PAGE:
”Everybody’s head is down” – Magic Johnson explains how he motivated Lakers in the 1980 NBA finals after Kareem Abdul-Jabbar got injured


In Game 6 of the 1980 NBA Finals against the Philadelphia 76ers, Magic Johnson played every position, including center, as Kareem Abdul-Jabbar was unable to play due to an ankle sprain suffered in Game 5.

During an episode of the “All The Smoke” podcast, Johnson recounted how his fellow LA Lakers players were worried about playing against the Sixers without Abdul-Jabbar. However, despite being a rookie at the time, Johnson was self-assured and went on to lead the Lakers to a championship.

Magic Johnson on the 1980 NBA Finals

“Everybody’s head is down because Kareem can’t play. I said ‘So what if Kareem can’t play? We’re still gonna win.’ And they looked at me like ‘Rookie, go sit down. We can’t beat Philadelphia without Kareem.’ So I said I got to do something to get these guys going. I asked the flight attendant if I can go on the plane first. So I went and sat in Kareem’s seat, and as every Laker came by I said, ‘Never fear, Magic is here!'” Johnson said.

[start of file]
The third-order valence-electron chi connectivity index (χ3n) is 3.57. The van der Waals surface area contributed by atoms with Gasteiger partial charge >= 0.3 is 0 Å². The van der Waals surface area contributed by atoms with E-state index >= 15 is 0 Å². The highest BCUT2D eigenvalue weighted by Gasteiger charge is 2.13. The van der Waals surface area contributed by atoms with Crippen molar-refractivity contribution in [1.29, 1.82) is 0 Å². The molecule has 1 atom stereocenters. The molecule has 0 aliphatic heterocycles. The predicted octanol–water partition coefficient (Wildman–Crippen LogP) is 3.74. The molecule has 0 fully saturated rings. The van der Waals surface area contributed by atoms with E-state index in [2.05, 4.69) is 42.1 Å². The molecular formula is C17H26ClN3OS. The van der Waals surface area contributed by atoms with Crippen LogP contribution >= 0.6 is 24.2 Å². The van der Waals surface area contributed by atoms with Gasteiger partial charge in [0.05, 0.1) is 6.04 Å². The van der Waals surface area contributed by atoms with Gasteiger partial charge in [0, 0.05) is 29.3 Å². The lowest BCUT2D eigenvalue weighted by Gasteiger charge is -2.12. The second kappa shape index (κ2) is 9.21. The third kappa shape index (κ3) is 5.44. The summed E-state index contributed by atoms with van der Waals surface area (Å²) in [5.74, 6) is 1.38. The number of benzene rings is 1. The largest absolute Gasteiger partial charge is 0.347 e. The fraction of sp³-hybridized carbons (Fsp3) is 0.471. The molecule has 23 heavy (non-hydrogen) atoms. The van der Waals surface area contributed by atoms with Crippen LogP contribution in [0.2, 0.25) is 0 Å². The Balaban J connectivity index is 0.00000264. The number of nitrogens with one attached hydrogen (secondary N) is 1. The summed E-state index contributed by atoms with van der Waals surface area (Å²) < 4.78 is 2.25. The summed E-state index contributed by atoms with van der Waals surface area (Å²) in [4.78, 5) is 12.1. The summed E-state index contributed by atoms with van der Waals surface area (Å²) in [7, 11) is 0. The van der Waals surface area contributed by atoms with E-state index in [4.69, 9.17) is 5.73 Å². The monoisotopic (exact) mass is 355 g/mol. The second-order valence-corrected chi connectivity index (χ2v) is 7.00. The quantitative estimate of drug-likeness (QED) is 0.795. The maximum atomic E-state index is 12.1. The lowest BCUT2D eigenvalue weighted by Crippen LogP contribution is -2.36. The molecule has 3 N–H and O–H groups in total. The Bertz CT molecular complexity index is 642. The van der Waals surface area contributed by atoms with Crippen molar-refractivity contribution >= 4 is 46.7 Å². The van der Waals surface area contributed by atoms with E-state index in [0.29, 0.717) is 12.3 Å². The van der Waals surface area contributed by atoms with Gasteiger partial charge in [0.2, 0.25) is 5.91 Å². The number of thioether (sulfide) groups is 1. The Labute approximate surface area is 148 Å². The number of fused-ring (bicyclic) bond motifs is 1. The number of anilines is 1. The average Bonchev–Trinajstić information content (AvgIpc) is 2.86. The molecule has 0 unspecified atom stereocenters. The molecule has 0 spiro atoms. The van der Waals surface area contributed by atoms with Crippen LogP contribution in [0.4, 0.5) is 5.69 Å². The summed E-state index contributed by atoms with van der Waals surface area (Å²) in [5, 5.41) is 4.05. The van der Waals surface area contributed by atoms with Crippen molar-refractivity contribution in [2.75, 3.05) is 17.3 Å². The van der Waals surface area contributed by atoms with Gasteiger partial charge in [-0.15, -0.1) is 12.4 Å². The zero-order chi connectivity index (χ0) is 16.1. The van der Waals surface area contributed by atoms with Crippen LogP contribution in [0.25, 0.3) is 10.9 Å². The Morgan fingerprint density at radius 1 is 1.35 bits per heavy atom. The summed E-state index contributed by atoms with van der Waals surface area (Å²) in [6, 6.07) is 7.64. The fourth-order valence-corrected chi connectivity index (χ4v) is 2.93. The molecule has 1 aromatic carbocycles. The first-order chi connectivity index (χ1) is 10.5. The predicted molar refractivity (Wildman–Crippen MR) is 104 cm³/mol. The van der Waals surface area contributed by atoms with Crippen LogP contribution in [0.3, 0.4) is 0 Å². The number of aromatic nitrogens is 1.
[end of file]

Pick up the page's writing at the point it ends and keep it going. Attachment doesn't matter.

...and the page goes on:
The score was tied at 60-all during the first half of Game 6 of the 1980 NBA Finals, but the LA Lakers dominated the third quarter and secured the win in the second half. They defeated the Philadelphia 76ers 123-107 to earn their seventh championship title. Despite playing without Kareem Abdul-Jabbar, Magic Johnson took control of the game and was named NBA Finals MVP after contributing 42 points, 15 rebounds, seven assists, three steals, and one block. Johnson’s perfect 14-for-14 performance from the free-throw line further demonstrated his complete command of the game.

Johnson’s career is incredible

Regarded as one of the all-time greats in the NBA, Magic Johnson is widely acknowledged as the best point guard in the game’s history. Despite being a towering figure at 6’9″, he possessed exceptional skills that made his plays look effortless. Johnson was instrumental in defining the “Showtime Era” of the LA Lakers and his intense rivalry with Larry Bird of the Boston Celtics during the 1980s helped revive the NBA from a period of decline. Over the course of his 13 seasons in the league, Johnson led the Lakers to five NBA championship titles.

In terms of individual achievements, Johnson was recognized as the NBA Finals MVP three times, league MVP three times, and was selected as an All-Star a total of 12 times. He retired from the game in 1991 after testing positive for HIV, but was still chosen to play for the gold medal-winning Team USA at the 1992 Olympics. Johnson’s stellar basketball career earned him two inductions into the Naismith Memorial Basketball Hall of Fame – first as a player in 2002 and then as a member of the legendary “Dream Team” in 2010. Following his retirement, Johnson ventured into business and has since amassed an estimated net worth of $620 million.

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